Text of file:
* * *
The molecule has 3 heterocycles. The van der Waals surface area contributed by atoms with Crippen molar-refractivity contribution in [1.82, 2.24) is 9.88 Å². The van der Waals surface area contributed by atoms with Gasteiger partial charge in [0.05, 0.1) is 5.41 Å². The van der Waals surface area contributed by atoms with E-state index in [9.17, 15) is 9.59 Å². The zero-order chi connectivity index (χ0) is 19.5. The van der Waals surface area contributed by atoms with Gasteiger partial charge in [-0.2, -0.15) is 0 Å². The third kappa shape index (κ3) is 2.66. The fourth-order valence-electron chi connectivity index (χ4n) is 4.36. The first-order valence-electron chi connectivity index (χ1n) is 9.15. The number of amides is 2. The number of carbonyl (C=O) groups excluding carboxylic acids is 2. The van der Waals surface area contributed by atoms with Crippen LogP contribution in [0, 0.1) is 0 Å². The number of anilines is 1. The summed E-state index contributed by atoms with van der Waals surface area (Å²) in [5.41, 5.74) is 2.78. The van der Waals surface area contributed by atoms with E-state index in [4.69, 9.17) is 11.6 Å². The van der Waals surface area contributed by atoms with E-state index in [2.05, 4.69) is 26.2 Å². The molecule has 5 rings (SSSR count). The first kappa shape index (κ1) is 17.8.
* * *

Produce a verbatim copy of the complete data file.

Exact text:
The molecule has 3 heterocycles. The van der Waals surface area contributed by atoms with Crippen molar-refractivity contribution in [1.82, 2.24) is 9.88 Å². The van der Waals surface area contributed by atoms with Gasteiger partial charge in [0.05, 0.1) is 5.41 Å². The van der Waals surface area contributed by atoms with E-state index in [9.17, 15) is 9.59 Å². The zero-order chi connectivity index (χ0) is 19.5. The van der Waals surface area contributed by atoms with Gasteiger partial charge in [-0.2, -0.15) is 0 Å². The third kappa shape index (κ3) is 2.66. The fourth-order valence-electron chi connectivity index (χ4n) is 4.36. The first-order valence-electron chi connectivity index (χ1n) is 9.15. The number of amides is 2. The number of carbonyl (C=O) groups excluding carboxylic acids is 2. The van der Waals surface area contributed by atoms with Crippen LogP contribution in [0, 0.1) is 0 Å². The number of anilines is 1. The summed E-state index contributed by atoms with van der Waals surface area (Å²) in [5.41, 5.74) is 2.78. The van der Waals surface area contributed by atoms with E-state index in [4.69, 9.17) is 11.6 Å². The van der Waals surface area contributed by atoms with E-state index in [2.05, 4.69) is 26.2 Å². The molecule has 5 rings (SSSR count). The first kappa shape index (κ1) is 17.8.